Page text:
MUMBAI, Feb 21 � Nine months after he was handed down death penalty by the trial court, the Bombay High Court today upheld the sentence of Pakistani terrorist Ajmal Amir Kasab for the �brutal and diabolical� 26/11 Mumbai attacks aimed at �destabilising� the government, reports PTI.
The court, however, upheld the trial court�s acquittal of two alleged Indian co-conspirators Faheem Ansari and Sabauddin Ahmed for want of corroborative evidence.
Showing no signs of remorse, 24-year-old Kasab, clad in a white kurta and sporting a beard came on the screen five minutes before the bench sat and was seen smiling in the Arthur Road jail.
�This court upholds your death sentence and you may appeal in Supreme Court,� Justice Ranjana Desai of the division bench also comprising Justice R V More told Kasab who appeared through video conference.
Dismissing an appeal filed by State Government against acquittal of Faheem and Sabauddin, the judges said, �We agree with the trial court that there is no corroborative evidence to prove their involvement. The evidence of witnesses are not credible and the main link is missing�.
The court held that Kasab�s crime fell under the rarest of rare category deserving capital punishment.
�It is rarest of the rare case and is an uncommon crime...There is no scope for reform or rehabilitation and a harsh penalty of death is required. Kasab has never shown any signs of remorse and we also have observed that he has not shown repentance whenever he appeared on video conference�, the bench remarked.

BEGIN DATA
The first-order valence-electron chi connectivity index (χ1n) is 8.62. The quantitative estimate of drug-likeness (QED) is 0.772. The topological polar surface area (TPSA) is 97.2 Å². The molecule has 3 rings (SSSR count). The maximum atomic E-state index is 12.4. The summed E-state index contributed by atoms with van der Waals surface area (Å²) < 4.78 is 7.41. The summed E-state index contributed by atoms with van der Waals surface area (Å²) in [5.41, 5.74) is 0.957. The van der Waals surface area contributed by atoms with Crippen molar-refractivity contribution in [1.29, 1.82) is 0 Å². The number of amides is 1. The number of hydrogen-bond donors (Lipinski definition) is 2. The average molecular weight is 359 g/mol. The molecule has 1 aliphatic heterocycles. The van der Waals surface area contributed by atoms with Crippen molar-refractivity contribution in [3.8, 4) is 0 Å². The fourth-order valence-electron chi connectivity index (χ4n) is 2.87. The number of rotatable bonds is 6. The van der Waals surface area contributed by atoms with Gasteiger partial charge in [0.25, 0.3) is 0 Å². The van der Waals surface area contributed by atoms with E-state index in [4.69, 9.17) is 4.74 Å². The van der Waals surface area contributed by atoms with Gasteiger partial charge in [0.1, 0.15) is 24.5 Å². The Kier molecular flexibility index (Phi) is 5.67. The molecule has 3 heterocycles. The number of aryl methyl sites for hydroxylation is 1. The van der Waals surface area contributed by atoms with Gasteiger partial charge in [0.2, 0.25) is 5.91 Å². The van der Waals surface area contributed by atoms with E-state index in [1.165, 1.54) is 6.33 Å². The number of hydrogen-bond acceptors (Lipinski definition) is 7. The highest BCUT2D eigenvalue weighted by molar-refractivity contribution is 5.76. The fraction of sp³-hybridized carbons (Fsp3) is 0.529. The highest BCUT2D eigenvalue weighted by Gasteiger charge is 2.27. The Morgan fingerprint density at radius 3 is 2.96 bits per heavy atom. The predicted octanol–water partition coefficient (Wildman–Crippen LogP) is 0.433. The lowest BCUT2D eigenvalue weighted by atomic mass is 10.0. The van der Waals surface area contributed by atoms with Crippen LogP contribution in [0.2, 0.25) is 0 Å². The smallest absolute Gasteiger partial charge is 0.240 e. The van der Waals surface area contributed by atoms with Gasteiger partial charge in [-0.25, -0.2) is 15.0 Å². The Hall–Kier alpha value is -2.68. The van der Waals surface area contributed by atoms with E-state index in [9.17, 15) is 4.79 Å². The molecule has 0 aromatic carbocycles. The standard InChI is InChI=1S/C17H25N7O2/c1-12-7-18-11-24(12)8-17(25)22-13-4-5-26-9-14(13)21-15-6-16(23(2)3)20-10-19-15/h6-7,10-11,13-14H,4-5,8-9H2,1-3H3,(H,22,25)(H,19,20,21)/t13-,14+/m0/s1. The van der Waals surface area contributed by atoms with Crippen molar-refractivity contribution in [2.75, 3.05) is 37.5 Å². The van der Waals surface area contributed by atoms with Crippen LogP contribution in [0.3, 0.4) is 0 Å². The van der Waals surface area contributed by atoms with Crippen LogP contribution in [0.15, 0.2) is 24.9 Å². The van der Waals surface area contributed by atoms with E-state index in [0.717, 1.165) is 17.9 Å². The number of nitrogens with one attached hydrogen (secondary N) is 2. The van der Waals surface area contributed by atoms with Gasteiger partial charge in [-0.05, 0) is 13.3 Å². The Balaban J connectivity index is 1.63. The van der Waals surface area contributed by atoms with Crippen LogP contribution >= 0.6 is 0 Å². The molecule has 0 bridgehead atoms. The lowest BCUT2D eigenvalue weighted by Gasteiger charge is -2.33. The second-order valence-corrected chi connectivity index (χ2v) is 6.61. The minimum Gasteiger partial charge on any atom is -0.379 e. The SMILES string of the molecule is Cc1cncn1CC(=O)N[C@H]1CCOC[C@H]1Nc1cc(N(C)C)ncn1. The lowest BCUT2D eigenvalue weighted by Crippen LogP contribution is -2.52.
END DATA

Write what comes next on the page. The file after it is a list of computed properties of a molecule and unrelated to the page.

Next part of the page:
In its 1208-page judgement, the court also observed that Kasab was not influenced by anyone and that he had applied his own mind and voluntarily joined Pakistan-based terror outfit Lashkar-e-Toiba (LeT).
Confirming the death penalty, the bench observed, �Kasab waged war against the Government of India pursuant to a conspiracy which was hatched in Pakistan, the object of which was to destabilise Government of India and weaken India�s economic might.�
�He indulged in mindless killings of people with a view to overawing Government of India and achieve cessation of a part of Indian territory. There was an attempt to create ill-will and disaffection between different religions so as to damage its secular fabric. They (terrorists) challenged the Indian Army and the State Police,� the bench observed.
�He (Kasab) has a scheming mind and it is concluded that he is a fidayeen attacker and solely responsible for seven murders, including that of ATS chief Hemant Karkare and police officers Ashok Kamte and Vijay Salaskar�, the judges said.
The court noted that Kasab in his confessional statement made it clear that he wants more �fidayeens� like him to be created and proclaimed that he wanted to be a role model for others.